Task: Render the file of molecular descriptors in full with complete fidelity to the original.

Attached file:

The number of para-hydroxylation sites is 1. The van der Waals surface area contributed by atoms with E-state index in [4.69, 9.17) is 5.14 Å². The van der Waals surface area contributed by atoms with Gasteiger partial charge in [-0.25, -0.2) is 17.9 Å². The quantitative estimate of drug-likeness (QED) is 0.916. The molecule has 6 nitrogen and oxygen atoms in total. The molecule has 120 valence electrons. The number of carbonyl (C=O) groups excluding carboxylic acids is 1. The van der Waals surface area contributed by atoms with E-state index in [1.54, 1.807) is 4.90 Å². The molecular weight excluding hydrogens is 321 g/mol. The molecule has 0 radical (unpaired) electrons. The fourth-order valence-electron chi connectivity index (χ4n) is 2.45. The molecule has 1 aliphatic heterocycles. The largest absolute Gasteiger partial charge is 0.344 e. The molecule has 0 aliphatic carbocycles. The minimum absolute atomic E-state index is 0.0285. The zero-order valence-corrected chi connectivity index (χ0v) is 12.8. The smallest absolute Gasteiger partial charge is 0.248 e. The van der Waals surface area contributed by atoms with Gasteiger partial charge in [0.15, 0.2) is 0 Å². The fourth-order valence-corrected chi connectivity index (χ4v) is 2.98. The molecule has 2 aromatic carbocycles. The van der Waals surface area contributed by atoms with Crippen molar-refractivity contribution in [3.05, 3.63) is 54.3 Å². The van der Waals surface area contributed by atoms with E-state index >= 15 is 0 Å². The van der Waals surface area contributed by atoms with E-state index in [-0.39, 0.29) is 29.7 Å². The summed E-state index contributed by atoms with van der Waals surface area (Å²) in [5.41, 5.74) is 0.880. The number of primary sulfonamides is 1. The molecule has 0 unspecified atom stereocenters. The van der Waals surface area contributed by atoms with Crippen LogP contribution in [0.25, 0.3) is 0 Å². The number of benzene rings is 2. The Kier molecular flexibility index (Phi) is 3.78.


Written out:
The number of para-hydroxylation sites is 1. The van der Waals surface area contributed by atoms with E-state index in [4.69, 9.17) is 5.14 Å². The van der Waals surface area contributed by atoms with Gasteiger partial charge in [-0.25, -0.2) is 17.9 Å². The quantitative estimate of drug-likeness (QED) is 0.916. The molecule has 6 nitrogen and oxygen atoms in total. The molecule has 120 valence electrons. The number of carbonyl (C=O) groups excluding carboxylic acids is 1. The van der Waals surface area contributed by atoms with E-state index in [1.54, 1.807) is 4.90 Å². The molecular weight excluding hydrogens is 321 g/mol. The molecule has 0 radical (unpaired) electrons. The fourth-order valence-electron chi connectivity index (χ4n) is 2.45. The molecule has 1 aliphatic heterocycles. The largest absolute Gasteiger partial charge is 0.344 e. The molecule has 0 aliphatic carbocycles. The minimum absolute atomic E-state index is 0.0285. The zero-order valence-corrected chi connectivity index (χ0v) is 12.8. The smallest absolute Gasteiger partial charge is 0.248 e. The van der Waals surface area contributed by atoms with Gasteiger partial charge in [0.15, 0.2) is 0 Å². The fourth-order valence-corrected chi connectivity index (χ4v) is 2.98. The molecule has 2 aromatic carbocycles. The van der Waals surface area contributed by atoms with Crippen molar-refractivity contribution in [3.05, 3.63) is 54.3 Å². The van der Waals surface area contributed by atoms with E-state index >= 15 is 0 Å². The van der Waals surface area contributed by atoms with E-state index in [-0.39, 0.29) is 29.7 Å². The summed E-state index contributed by atoms with van der Waals surface area (Å²) in [5.41, 5.74) is 0.880. The number of primary sulfonamides is 1. The molecule has 0 unspecified atom stereocenters. The van der Waals surface area contributed by atoms with Crippen LogP contribution in [0.25, 0.3) is 0 Å². The number of benzene rings is 2. The Kier molecular flexibility index (Phi) is 3.78.